2021 Jeep Wrangler Rubicon 392 V-8 First Drive: Bronco Who?
The long-awaited factory V-8 Wrangler (at least for now) drowns out Ford’s contender.
If we told you there’s a new vehicle on the block with an output of 470 horsepower and 470 lb-ft of torque from a 392-cubic-inch V-8, a zero-to-60-mph time of 4.5 seconds, a quarter-mile time of 13 seconds, and that it’s an all-wheel-drive convertible, would you guess we’re talking about a Jeep Wrangler? Maybe—if we also told you the doors come off, the windshield folds down, and it still has a crawl ratio of 48:1. Meet the 2021 Jeep Wrangler Rubicon 392.
What Even Is The 2021 Jeep Wrangler 392?
After years of customer requests, the wait is over and Jeep has finally put a factory V-8 in the Wrangler for the first time, and, boy, is this one worth the wait. But before we get into driving details, we should tell you what the 392’s engineering team went through to shoehorn the V-8 into the Wrangler’s narrow engine compartment, which typically carries a V-6 or a four-cylinder.
With the same 6.4-liter Hemi V-8 and 8HP75 eight-speed automatic transmission that grace the Jeep Grand Cherokee SRT, the Wrangler 392 faces packaging challenges its larger sibling doesn’t, and that necessitates a few key changes. A redesigned front accessory drive sees the alternator move to the top of the engine, while the oil-filter mount had to be adapted to clear the front axle’s travel. New cast-iron exhaust manifolds are tucked tight to the engine, and a rear sump oil pan is fitted. The cooling module has been moved forward 20 millimeters to better manage heat, and the regular Wrangler’s 600-watt fan is now an 850-watt unit. The 392 also uses the Jeep Gladiator‘s higher-flowing grille.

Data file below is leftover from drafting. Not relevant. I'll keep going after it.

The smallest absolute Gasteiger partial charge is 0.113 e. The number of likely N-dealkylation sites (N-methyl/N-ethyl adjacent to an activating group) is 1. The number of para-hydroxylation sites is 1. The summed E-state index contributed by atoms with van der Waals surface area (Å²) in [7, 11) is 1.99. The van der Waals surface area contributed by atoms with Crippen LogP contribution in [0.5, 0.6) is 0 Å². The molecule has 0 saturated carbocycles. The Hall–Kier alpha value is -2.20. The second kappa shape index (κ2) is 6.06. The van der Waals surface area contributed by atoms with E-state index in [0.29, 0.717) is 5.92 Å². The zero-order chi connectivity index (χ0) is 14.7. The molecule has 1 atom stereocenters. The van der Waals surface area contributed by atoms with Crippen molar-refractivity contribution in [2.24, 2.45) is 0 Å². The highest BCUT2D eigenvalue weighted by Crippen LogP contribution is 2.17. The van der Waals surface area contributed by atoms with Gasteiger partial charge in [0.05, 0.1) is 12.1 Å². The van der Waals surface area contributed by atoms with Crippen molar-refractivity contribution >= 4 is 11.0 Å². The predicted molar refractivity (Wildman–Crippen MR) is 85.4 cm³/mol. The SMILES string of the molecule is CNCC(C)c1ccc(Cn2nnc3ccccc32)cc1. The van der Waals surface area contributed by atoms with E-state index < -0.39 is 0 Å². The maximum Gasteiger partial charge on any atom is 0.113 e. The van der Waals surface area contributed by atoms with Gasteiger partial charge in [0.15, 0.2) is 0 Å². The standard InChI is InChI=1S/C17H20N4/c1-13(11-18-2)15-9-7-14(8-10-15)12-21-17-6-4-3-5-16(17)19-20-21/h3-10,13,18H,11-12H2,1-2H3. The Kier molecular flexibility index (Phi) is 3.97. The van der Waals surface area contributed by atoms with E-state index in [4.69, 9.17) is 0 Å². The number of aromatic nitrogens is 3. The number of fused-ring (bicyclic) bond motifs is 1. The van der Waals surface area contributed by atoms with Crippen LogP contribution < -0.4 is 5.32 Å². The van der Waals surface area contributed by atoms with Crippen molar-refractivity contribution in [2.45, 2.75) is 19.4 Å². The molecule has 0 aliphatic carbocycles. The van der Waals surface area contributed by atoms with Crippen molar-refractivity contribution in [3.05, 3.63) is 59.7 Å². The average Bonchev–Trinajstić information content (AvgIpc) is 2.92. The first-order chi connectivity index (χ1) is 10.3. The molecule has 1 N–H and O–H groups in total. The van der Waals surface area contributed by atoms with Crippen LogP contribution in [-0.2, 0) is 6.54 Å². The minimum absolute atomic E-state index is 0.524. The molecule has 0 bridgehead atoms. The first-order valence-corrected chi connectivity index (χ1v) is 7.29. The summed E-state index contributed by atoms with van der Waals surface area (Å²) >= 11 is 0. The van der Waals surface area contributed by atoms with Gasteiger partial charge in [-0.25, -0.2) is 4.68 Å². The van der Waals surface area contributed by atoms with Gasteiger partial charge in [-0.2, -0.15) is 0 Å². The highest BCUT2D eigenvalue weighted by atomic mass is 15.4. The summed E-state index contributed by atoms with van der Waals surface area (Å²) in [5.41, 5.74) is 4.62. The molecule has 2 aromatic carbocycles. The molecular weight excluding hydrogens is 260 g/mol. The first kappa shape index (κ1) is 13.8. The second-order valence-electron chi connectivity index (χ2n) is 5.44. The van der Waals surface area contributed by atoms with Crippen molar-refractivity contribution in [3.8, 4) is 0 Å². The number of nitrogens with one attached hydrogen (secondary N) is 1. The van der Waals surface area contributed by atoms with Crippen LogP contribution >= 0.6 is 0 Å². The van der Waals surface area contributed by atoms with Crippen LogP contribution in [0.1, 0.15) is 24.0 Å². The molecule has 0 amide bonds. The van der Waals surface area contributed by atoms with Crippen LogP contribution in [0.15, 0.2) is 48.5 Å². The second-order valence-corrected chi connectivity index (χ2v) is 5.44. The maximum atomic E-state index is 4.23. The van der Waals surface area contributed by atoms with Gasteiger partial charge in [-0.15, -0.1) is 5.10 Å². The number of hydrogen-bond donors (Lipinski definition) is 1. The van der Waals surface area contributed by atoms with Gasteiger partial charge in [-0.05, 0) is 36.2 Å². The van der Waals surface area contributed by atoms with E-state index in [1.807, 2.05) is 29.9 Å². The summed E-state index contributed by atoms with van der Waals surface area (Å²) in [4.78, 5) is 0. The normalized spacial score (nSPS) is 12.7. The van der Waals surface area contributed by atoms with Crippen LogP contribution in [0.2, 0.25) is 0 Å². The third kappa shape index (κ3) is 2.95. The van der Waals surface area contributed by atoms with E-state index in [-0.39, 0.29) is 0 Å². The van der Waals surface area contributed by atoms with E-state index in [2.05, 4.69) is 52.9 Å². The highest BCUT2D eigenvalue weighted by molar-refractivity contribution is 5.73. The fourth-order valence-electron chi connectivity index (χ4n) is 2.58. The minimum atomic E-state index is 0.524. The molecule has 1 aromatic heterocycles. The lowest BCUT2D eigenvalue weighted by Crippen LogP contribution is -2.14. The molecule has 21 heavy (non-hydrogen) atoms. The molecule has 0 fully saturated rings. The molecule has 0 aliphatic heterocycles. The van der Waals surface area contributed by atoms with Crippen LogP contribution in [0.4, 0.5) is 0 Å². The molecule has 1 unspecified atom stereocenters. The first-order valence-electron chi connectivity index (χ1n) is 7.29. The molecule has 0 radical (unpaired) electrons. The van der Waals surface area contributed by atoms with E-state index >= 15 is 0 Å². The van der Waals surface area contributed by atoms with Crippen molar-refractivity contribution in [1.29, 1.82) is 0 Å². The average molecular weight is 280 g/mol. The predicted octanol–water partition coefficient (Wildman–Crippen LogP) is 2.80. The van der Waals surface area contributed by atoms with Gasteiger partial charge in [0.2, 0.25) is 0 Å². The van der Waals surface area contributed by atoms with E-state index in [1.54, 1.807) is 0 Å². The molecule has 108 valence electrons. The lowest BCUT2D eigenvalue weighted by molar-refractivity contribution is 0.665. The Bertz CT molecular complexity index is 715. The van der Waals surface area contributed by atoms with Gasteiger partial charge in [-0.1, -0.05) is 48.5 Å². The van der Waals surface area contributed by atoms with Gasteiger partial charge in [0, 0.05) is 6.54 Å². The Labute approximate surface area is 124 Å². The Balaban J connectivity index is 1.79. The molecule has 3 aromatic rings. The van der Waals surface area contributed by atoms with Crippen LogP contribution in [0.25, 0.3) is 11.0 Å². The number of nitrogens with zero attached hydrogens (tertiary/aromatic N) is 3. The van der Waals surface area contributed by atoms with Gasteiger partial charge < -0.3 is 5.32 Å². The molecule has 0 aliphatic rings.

The Wrangler 392 Is A Tough Customer
In addition to the drivetrain changes, the 392 also benefits from an upgraded and reinforced frame with strategically placed stiffeners. The front frame crossmember is reshaped to clear the crank pulley and the engine mounts are also stiffer. Because the V-8 engine is so tall, Jeep increased the suspension height by another inch over the Rubicon to clear the engine.
To retain proper suspension geometry for ride and handling, the rear suspension mounts are relocated, now one inch lower for the lower arm and one inch higher for the upper. Despite boasting the tallest lift in the Wrangler portfolio, jounce travel is restricted by two inches, clearing the engine and giving the 392 the same effective jounce travel as the Wrangler EcoDiesel.
Other handling improvements come by the way of a front spring-rate increase of 10 percent, while the rear spring rate drops by 20 percent. A stiffer rear anti-roll bar helps to balance the changes and makes for a chassis that feels more planted. The Rubicon’s Tenneco monotube shocks are replaced with non-reservoir, aluminum-bodied 2.0 Fox monotube shocks.